Mongabay May 3, 2023. The Amazon Rainforest is often considered the ultimate wilderness. Here, nature rules ruthlessly in all its grandeur. There’s no room for agriculture here and, hence, none for humankind, except for a few small groups of hunter-gatherers. For many people across the globe, this would be their idea of the Amazon. However, recent archaeological research turns that image on its head.

Human presence in the world’s largest tropical rainforest is not only much older than previously thought, but also much more significant and varied than long presumed. Until the turn of the 21st century, the ruling paradigm was that the soil in the Amazon was too poor to support agriculture. And, without enough food, it’s not suited for humankind. Today, there’s little doubt among archaeologists that the Amazon was, in fact, a hotspot for plant cultivation.

Eduardo Neves is well-versed in this paradigm shift in Amazonian archaeology and its consequences on our view of the past, present and future of the rainforest. A professor of archaeology at the University of São Paulo, Brazil, he’s worked for more than 30 years in the central and southwest Amazon. He recently published his latest book, Sob os tempos do equinócio: Oito mil anos de história na Amazônia central (“Under the times of the equinox: 8,000 years of history in central Amazon,” not yet translated into English.)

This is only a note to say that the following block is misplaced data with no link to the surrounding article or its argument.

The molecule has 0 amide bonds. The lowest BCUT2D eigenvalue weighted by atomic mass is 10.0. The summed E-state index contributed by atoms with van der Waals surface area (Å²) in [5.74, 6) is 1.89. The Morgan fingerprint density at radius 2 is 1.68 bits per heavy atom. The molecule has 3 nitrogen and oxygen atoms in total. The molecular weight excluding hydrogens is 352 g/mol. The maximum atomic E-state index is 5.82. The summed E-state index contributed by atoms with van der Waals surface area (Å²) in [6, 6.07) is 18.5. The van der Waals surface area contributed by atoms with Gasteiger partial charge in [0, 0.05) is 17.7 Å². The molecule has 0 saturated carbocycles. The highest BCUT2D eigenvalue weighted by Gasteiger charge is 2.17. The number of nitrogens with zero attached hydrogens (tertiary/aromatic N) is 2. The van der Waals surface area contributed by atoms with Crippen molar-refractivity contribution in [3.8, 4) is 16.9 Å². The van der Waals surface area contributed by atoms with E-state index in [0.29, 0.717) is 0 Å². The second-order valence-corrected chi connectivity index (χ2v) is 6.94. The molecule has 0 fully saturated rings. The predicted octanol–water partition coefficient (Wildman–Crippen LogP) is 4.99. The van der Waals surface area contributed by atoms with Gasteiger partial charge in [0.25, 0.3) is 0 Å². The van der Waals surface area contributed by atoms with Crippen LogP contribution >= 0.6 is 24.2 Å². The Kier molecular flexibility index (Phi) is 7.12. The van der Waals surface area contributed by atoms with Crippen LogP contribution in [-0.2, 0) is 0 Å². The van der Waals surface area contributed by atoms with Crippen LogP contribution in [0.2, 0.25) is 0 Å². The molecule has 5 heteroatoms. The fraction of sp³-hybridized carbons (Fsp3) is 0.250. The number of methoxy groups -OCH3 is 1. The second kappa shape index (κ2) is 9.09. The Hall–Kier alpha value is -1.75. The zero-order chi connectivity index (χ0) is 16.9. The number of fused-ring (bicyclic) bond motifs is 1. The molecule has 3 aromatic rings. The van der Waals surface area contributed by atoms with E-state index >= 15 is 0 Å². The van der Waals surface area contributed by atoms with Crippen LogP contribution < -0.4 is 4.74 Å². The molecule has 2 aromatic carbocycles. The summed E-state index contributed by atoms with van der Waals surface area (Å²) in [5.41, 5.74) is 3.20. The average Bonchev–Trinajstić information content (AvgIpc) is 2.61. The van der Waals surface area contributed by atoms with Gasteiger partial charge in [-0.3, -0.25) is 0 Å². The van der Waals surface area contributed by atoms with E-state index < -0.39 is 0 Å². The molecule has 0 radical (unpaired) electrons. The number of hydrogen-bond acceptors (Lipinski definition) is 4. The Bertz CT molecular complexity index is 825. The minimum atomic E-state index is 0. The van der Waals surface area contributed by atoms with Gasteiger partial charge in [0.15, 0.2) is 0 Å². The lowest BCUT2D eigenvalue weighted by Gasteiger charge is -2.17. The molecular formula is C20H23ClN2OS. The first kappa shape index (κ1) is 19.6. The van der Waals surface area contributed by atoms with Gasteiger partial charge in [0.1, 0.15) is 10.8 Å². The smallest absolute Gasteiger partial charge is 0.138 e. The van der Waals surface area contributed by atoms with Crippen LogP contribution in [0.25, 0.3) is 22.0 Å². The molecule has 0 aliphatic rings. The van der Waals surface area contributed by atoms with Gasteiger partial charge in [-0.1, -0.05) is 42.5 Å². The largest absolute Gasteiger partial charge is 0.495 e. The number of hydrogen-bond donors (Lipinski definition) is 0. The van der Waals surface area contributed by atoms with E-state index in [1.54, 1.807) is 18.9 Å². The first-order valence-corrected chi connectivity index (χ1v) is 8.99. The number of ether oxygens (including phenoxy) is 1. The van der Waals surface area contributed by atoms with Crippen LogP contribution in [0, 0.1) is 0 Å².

Archaeology in the Amazon is pretty unique, as we not only work with the past, but also with the present and the future,” says Neves, 56. “Even in Brazil, the dominant view still is that the ‘green hell’ of the Amazon does not allow for cultivation and civilization. But archaeology tells a different story. People can live and flourish in the Amazon, but only if they do so in a very different way than we do today.”

Mongabay: In the 16th century, Spanish priest Gaspar de Carvajal was among the first Europeans to sail down the Amazon River. Based on his journey, he published a manuscript describing seeing lots of people, towns, roads and agriculture. Yet, his book was long dismissed as a work of fiction. Why is that?

Eduardo Neves: There are several reasons. One is that Carvajal’s manuscript was only published in the late 19th century. It had long been forgotten in a library in Lima. By that time, naturalists and anthropologists had been working in the Amazon for about a century and had encountered very few people. They assumed what they saw was a reflection of the situation in the Amazon before the European conquest, not the result of colonialism. And so they thought people like Carvajal were wrong.